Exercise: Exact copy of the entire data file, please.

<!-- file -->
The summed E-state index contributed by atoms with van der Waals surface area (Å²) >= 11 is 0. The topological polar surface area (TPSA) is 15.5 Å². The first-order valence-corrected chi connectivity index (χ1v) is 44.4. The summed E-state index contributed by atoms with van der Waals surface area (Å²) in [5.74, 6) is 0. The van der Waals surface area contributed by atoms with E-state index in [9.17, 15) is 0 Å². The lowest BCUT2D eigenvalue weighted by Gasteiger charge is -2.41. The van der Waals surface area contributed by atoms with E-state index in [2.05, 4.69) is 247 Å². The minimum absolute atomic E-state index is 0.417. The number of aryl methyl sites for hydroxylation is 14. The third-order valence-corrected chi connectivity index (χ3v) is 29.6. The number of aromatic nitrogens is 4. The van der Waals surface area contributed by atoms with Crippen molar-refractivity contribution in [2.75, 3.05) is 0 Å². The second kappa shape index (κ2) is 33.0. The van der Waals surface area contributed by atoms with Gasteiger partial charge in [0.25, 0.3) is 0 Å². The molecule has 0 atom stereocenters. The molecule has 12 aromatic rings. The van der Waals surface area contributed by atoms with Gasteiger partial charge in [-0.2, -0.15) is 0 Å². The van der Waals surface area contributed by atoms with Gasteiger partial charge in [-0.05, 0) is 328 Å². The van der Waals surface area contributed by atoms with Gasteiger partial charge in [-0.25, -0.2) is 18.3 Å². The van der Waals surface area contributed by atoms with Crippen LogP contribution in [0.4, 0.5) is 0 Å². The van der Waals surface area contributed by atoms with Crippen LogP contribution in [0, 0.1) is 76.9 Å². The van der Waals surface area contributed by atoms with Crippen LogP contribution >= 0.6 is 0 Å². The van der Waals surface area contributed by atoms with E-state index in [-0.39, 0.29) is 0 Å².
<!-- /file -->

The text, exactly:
The summed E-state index contributed by atoms with van der Waals surface area (Å²) >= 11 is 0. The topological polar surface area (TPSA) is 15.5 Å². The first-order valence-corrected chi connectivity index (χ1v) is 44.4. The summed E-state index contributed by atoms with van der Waals surface area (Å²) in [5.74, 6) is 0. The van der Waals surface area contributed by atoms with E-state index in [9.17, 15) is 0 Å². The lowest BCUT2D eigenvalue weighted by Gasteiger charge is -2.41. The van der Waals surface area contributed by atoms with E-state index in [2.05, 4.69) is 247 Å². The minimum absolute atomic E-state index is 0.417. The number of aryl methyl sites for hydroxylation is 14. The third-order valence-corrected chi connectivity index (χ3v) is 29.6. The number of aromatic nitrogens is 4. The van der Waals surface area contributed by atoms with Crippen molar-refractivity contribution in [2.75, 3.05) is 0 Å². The second kappa shape index (κ2) is 33.0. The van der Waals surface area contributed by atoms with Gasteiger partial charge in [0.25, 0.3) is 0 Å². The molecule has 0 atom stereocenters. The molecule has 12 aromatic rings. The van der Waals surface area contributed by atoms with Gasteiger partial charge in [-0.2, -0.15) is 0 Å². The van der Waals surface area contributed by atoms with Gasteiger partial charge in [-0.05, 0) is 328 Å². The van der Waals surface area contributed by atoms with Gasteiger partial charge in [-0.25, -0.2) is 18.3 Å². The van der Waals surface area contributed by atoms with Crippen LogP contribution in [0.4, 0.5) is 0 Å². The van der Waals surface area contributed by atoms with Crippen LogP contribution in [0, 0.1) is 76.9 Å². The van der Waals surface area contributed by atoms with Crippen LogP contribution >= 0.6 is 0 Å². The van der Waals surface area contributed by atoms with E-state index in [-0.39, 0.29) is 0 Å².